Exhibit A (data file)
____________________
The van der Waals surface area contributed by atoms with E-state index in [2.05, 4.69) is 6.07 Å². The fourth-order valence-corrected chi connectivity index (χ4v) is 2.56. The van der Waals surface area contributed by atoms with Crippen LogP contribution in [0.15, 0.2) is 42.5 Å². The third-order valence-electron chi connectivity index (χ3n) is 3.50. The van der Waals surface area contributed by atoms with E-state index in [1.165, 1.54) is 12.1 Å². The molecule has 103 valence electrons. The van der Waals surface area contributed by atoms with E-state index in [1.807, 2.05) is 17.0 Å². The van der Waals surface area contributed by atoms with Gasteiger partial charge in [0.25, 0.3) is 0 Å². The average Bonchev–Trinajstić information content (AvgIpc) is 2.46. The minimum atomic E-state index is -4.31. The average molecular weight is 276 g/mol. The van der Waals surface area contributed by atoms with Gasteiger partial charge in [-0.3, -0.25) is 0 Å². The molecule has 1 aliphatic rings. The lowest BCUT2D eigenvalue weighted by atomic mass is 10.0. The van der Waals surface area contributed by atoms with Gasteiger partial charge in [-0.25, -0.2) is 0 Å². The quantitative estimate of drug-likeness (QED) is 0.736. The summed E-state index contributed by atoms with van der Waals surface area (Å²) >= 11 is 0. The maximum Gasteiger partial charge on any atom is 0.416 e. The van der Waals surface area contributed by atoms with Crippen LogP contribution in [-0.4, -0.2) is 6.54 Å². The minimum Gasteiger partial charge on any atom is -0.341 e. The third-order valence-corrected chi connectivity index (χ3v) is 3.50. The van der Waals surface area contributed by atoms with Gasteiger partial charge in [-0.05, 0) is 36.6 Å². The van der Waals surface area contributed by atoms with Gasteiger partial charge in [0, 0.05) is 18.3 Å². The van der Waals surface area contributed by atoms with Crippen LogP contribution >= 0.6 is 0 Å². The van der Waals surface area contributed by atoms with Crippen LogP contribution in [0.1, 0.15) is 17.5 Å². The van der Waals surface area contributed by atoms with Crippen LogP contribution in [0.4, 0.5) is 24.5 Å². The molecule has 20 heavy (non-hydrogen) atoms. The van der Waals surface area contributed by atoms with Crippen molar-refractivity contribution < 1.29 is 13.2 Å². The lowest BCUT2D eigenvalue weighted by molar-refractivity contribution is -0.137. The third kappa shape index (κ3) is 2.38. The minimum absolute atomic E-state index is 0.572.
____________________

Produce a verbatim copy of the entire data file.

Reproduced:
The van der Waals surface area contributed by atoms with E-state index in [2.05, 4.69) is 6.07 Å². The fourth-order valence-corrected chi connectivity index (χ4v) is 2.56. The van der Waals surface area contributed by atoms with Crippen LogP contribution in [0.15, 0.2) is 42.5 Å². The third-order valence-electron chi connectivity index (χ3n) is 3.50. The van der Waals surface area contributed by atoms with E-state index in [1.165, 1.54) is 12.1 Å². The molecule has 103 valence electrons. The van der Waals surface area contributed by atoms with E-state index in [1.807, 2.05) is 17.0 Å². The van der Waals surface area contributed by atoms with Gasteiger partial charge in [0.25, 0.3) is 0 Å². The average Bonchev–Trinajstić information content (AvgIpc) is 2.46. The minimum atomic E-state index is -4.31. The average molecular weight is 276 g/mol. The van der Waals surface area contributed by atoms with Gasteiger partial charge in [-0.3, -0.25) is 0 Å². The molecule has 1 aliphatic rings. The lowest BCUT2D eigenvalue weighted by atomic mass is 10.0. The van der Waals surface area contributed by atoms with Gasteiger partial charge in [-0.25, -0.2) is 0 Å². The quantitative estimate of drug-likeness (QED) is 0.736. The summed E-state index contributed by atoms with van der Waals surface area (Å²) >= 11 is 0. The maximum Gasteiger partial charge on any atom is 0.416 e. The van der Waals surface area contributed by atoms with Crippen LogP contribution in [-0.4, -0.2) is 6.54 Å². The minimum Gasteiger partial charge on any atom is -0.341 e. The third-order valence-corrected chi connectivity index (χ3v) is 3.50. The van der Waals surface area contributed by atoms with Gasteiger partial charge in [-0.05, 0) is 36.6 Å². The van der Waals surface area contributed by atoms with Gasteiger partial charge in [0, 0.05) is 18.3 Å². The van der Waals surface area contributed by atoms with Crippen LogP contribution >= 0.6 is 0 Å². The van der Waals surface area contributed by atoms with Crippen LogP contribution in [0.1, 0.15) is 17.5 Å². The van der Waals surface area contributed by atoms with Crippen LogP contribution in [0.4, 0.5) is 24.5 Å². The molecule has 20 heavy (non-hydrogen) atoms. The van der Waals surface area contributed by atoms with Crippen molar-refractivity contribution < 1.29 is 13.2 Å². The lowest BCUT2D eigenvalue weighted by molar-refractivity contribution is -0.137. The third kappa shape index (κ3) is 2.38. The minimum absolute atomic E-state index is 0.572.